The FDA issued an import alert last year for an IPCA Laboratories API plant in India after it discovered that employees had been falsifying drug testing results and deleting failed tests. The FDA decided it had better look upstream of that and see what that meant for the Indian drugmaker's formulations work, and sure enough, it has now banned products from two of IPCA's finished product facilities.
IPCA made the disclosure in a filing with the Bombay Stock Exchange (BSE) after finding out this week about the import alert affecting the formulation facilities in Pithampur in Madhya Pradesh and Piparia in Silvassa. The API plant is in Ratlam. The company has a dozen plants in India.
While the FDA has to do what it has to do, the drugmaker indicated it will have no immediate impact on its business because it said it had voluntarily stopped shipping product from the facilities after the FDA found issues with the API operation last summer. The company said it was committed to resolving the issues as quickly as possible.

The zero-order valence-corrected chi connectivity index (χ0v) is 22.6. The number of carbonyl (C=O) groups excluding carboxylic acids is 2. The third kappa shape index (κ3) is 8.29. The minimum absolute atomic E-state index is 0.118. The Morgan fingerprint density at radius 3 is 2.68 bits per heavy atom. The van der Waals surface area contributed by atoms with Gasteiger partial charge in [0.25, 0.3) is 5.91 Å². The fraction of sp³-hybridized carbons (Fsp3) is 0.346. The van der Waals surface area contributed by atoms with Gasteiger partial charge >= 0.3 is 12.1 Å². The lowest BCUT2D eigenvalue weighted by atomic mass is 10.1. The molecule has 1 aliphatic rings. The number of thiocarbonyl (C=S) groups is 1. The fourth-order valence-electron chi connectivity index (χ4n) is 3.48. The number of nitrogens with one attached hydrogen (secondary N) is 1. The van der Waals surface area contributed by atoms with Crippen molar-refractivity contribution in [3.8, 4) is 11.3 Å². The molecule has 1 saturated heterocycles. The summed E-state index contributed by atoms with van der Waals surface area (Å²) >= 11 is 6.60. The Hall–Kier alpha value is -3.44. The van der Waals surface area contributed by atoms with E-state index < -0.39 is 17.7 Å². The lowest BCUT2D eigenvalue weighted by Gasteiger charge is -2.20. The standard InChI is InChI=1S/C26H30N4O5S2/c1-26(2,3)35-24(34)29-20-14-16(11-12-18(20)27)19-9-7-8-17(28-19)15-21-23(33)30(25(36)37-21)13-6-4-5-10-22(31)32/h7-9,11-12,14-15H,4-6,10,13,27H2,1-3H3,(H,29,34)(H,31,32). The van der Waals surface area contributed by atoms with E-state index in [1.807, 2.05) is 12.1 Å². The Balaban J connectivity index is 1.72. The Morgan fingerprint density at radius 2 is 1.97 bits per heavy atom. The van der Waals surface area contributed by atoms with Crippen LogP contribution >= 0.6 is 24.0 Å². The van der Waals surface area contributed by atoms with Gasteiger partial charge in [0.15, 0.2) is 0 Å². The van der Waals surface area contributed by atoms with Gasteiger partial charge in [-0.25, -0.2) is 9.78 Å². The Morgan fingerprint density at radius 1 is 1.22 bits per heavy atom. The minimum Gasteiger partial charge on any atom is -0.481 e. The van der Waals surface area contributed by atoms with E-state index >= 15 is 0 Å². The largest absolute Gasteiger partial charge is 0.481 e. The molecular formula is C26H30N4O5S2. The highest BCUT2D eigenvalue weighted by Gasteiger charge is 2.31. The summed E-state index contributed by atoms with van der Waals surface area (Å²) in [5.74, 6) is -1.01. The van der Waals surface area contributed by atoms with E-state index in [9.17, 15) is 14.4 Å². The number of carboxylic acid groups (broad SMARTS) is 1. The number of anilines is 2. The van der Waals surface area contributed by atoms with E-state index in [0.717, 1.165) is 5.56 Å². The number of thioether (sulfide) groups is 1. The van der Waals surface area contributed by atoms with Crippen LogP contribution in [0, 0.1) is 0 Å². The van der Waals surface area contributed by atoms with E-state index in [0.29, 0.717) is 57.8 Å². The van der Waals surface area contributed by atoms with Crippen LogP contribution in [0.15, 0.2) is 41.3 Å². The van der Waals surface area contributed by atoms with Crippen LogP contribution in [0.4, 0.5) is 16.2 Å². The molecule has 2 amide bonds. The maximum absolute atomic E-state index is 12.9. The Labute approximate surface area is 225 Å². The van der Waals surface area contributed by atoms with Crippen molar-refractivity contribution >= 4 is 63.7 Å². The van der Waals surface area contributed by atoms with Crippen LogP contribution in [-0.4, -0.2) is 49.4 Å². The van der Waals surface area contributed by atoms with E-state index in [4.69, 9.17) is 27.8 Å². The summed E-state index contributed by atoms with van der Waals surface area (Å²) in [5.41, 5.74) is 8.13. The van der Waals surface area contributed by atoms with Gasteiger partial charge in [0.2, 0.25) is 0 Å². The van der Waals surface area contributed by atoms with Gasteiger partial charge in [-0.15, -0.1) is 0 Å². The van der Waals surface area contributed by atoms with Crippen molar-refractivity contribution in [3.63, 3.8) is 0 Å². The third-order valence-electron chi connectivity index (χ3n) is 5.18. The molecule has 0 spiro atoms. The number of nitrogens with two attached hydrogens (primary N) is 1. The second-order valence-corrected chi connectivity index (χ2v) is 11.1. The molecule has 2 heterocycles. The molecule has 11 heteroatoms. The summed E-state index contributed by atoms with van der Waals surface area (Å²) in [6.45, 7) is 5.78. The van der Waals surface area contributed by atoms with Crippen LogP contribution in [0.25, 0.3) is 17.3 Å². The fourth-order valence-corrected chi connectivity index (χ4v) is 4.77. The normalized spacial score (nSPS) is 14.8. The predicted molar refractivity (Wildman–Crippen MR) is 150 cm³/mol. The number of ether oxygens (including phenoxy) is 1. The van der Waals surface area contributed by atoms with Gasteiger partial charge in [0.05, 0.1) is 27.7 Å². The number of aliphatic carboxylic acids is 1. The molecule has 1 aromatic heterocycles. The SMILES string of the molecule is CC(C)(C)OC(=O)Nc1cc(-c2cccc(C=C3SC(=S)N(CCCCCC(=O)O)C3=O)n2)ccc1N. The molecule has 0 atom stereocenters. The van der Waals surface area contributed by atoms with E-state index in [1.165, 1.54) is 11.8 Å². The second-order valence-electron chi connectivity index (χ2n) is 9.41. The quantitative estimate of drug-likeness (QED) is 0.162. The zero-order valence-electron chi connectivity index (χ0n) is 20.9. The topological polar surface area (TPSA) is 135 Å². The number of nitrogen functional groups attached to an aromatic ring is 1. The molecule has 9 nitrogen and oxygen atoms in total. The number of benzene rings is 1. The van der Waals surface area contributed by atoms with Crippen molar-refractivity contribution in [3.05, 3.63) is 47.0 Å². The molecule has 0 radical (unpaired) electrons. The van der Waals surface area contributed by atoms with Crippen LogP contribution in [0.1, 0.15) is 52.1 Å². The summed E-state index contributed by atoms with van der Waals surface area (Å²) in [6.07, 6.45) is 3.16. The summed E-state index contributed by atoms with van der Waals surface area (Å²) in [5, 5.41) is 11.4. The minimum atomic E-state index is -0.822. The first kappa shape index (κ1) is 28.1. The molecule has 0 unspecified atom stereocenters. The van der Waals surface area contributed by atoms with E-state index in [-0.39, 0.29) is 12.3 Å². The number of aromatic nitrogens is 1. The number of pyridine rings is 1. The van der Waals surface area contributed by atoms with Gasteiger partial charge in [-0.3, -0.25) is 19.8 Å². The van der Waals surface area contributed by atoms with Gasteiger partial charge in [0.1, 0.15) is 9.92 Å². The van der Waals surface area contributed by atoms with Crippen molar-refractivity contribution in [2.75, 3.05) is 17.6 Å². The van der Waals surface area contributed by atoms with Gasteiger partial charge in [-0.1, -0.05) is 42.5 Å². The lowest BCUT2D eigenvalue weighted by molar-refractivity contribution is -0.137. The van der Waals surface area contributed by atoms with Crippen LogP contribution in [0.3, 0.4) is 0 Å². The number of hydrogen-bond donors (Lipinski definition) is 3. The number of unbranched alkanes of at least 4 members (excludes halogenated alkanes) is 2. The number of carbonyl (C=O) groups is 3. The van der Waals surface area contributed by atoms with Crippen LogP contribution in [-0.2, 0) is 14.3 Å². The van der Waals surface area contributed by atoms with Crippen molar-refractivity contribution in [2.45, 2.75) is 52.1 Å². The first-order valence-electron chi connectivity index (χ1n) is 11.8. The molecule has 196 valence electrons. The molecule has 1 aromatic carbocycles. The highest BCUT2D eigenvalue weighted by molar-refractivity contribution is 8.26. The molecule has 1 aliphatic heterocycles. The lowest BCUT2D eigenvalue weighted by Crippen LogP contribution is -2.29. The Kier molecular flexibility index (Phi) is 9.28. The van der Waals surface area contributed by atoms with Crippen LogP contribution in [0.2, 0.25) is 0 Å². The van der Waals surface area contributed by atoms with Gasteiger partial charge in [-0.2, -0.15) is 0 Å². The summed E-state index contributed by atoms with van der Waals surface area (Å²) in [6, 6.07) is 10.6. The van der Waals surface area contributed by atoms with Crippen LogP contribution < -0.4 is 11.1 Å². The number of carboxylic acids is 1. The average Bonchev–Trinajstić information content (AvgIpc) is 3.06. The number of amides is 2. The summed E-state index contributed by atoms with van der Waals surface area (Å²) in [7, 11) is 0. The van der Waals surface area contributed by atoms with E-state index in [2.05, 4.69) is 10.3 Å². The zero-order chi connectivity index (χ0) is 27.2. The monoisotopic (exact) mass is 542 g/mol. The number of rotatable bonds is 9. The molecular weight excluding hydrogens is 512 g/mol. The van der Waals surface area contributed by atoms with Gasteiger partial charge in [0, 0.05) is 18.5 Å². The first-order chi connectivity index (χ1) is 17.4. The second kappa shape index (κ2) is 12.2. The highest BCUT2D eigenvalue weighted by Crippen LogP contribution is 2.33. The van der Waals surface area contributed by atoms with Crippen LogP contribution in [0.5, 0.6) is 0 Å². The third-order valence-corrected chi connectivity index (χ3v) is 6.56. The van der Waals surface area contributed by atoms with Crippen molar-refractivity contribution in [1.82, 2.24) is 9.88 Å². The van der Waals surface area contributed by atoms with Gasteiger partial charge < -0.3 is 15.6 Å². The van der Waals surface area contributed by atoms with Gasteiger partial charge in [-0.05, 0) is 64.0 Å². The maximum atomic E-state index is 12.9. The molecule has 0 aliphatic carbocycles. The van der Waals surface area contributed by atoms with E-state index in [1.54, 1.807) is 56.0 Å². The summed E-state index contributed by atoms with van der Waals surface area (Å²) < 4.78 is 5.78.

But the company's problems don't stop at the U.S. borders. Health Canada, after learning about the issues the FDA had with IPCA, also took action against the company last year. It banned almost 20 APIs--and 50 products in which they are used.
The same kind of data manipulation has tripped up a long list of Indian drugmakers with the FDA, and IPCA was actually the second this week to disclose that the FDA had banned a couple of its plants for doing just that. Aarti Drugs, also in a BSE filing, told investors that the FDA put both of its plants in Tarapur on its import alert list, the document which indicates whose products should be stopped by customs officials. The FDA had issued a warning letter for the plants on July 30, 2013, calling the company's quality-control laboratory documentation practices into question. That included the fact that employees had documented the completion times in batch records for processes that hadn't finished.
- here's the BSE filing (PDF)